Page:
Prospecting early indicated that the future mineral wealth of Idaho would depend upon quartz mining, and accordingly efforts were early made to develop that feature of Idaho’s principal industry. In the autumn of 1863 it was found that thirty-three claims of gold and silver quartz-mines had been made on the south Boise alone, ail of
Pierce City Gold Camp is now attracting considerable attention from capitalists. Ohio parties have purchased an interest in the Golden Gate Mining Company’s property, and are now carrying on work there. The Milling & Mining Company also have a five-stamp mill on their property three miles from Pierce City, have begun the milling of ore, and
This article, as well as that following, concerning the lead belt of the district, is contributed by F. R. Culbertson, under date of July 9. 1898: The Coeur d’Alene mineral belt of northern Idaho, in area about twenty miles square, first came into prominence as a gold-placer camp in the summer and fall of 1883.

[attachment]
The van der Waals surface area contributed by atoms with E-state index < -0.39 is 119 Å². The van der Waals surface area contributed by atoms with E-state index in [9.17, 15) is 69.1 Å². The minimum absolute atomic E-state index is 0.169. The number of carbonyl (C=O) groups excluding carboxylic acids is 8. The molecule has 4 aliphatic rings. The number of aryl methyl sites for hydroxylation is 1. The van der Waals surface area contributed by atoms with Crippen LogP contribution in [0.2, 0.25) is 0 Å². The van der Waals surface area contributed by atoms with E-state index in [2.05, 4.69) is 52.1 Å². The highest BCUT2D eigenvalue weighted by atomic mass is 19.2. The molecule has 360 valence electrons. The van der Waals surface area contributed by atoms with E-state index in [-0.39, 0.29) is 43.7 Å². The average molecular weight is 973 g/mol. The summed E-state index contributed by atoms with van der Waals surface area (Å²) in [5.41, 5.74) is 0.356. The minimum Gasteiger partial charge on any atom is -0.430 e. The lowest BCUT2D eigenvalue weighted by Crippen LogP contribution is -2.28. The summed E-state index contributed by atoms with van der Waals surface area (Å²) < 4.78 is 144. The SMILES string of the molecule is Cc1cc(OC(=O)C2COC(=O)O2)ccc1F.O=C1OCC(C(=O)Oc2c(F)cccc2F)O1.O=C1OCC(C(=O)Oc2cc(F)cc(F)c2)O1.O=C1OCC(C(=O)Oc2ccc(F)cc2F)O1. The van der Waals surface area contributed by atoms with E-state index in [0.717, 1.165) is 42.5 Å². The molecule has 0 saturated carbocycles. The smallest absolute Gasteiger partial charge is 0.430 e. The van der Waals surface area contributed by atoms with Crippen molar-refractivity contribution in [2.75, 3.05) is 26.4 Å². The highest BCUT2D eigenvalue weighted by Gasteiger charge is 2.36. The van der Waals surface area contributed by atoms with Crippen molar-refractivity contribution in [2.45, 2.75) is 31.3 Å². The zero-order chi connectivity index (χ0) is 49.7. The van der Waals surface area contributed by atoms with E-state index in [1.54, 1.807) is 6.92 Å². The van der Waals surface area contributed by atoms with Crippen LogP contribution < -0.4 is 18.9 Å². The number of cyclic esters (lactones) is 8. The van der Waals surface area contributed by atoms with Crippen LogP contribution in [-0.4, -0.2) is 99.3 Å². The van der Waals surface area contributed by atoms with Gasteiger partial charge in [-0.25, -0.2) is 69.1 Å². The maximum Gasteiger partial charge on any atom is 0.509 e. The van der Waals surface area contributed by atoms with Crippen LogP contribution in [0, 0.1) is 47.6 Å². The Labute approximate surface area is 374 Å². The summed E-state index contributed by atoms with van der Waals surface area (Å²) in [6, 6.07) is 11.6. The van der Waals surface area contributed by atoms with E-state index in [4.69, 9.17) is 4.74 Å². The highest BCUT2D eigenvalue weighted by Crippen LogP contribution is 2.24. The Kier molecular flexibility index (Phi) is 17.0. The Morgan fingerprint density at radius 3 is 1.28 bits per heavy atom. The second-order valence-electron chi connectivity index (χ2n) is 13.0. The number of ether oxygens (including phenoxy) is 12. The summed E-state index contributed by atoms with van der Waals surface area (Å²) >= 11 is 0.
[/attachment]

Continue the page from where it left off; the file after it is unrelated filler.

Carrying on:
About two thousand claims on quartz lodes have been recorded in Baker County since 1862. More or less development work has been done on most of them, perhaps one half of them having been worked to the extent which the law requires in order to make the claim secure. Nineteen quartz mills have been built,
Under the first quartz-mining law of Montana, 100 feet in length constituted a claim. The second legislature changed this to 200 feet along the lode, with all the dips, spurs, and angles, and 50 feet on each side of the lode for working purposes; but 1,000 feet of ground might be taken in each direction
The two primary elements of Montana’s grand development were gold and grasses. In a rough country of apparently few resources, the discovery of Alder gulch, resulting in $60,000,000 of precious metal, which that ten miles of auriferous ground produced in twenty years,1 was like the rubbing of an Aladdin lamp. It drew eager prospectors from